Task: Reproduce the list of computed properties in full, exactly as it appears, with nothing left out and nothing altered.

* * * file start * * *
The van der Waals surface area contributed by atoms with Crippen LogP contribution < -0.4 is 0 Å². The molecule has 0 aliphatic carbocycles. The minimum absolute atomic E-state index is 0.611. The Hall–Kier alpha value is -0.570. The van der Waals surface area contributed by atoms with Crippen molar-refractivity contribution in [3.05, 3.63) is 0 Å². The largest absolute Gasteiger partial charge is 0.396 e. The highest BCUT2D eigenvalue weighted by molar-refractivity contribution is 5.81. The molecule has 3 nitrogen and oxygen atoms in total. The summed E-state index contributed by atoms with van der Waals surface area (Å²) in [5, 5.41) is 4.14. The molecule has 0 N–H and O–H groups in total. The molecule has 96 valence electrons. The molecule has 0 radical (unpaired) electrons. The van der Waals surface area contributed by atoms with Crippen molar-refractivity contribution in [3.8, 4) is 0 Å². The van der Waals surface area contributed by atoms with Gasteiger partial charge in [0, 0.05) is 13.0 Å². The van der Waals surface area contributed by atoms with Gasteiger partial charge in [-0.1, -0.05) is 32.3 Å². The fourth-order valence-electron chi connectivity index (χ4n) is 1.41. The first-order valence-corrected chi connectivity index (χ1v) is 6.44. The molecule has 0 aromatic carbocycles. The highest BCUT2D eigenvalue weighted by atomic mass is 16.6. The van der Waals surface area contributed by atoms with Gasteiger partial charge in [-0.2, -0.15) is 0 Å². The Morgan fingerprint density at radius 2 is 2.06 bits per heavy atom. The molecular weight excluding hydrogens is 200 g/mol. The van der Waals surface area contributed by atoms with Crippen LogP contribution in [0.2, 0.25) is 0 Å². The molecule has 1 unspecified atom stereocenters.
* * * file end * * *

The van der Waals surface area contributed by atoms with Crippen LogP contribution < -0.4 is 0 Å². The molecule has 0 aliphatic carbocycles. The minimum absolute atomic E-state index is 0.611. The Hall–Kier alpha value is -0.570. The van der Waals surface area contributed by atoms with Crippen molar-refractivity contribution in [3.05, 3.63) is 0 Å². The largest absolute Gasteiger partial charge is 0.396 e. The highest BCUT2D eigenvalue weighted by molar-refractivity contribution is 5.81. The molecule has 3 nitrogen and oxygen atoms in total. The summed E-state index contributed by atoms with van der Waals surface area (Å²) in [5, 5.41) is 4.14. The molecule has 0 N–H and O–H groups in total. The molecule has 96 valence electrons. The molecule has 0 radical (unpaired) electrons. The van der Waals surface area contributed by atoms with Crippen molar-refractivity contribution in [3.8, 4) is 0 Å². The van der Waals surface area contributed by atoms with Gasteiger partial charge in [0, 0.05) is 13.0 Å². The van der Waals surface area contributed by atoms with Gasteiger partial charge in [-0.1, -0.05) is 32.3 Å². The fourth-order valence-electron chi connectivity index (χ4n) is 1.41. The first-order valence-corrected chi connectivity index (χ1v) is 6.44. The molecule has 0 aromatic carbocycles. The highest BCUT2D eigenvalue weighted by atomic mass is 16.6. The van der Waals surface area contributed by atoms with Gasteiger partial charge in [-0.2, -0.15) is 0 Å². The Morgan fingerprint density at radius 2 is 2.06 bits per heavy atom. The molecular weight excluding hydrogens is 200 g/mol. The van der Waals surface area contributed by atoms with Crippen LogP contribution in [0.2, 0.25) is 0 Å². The molecule has 1 unspecified atom stereocenters.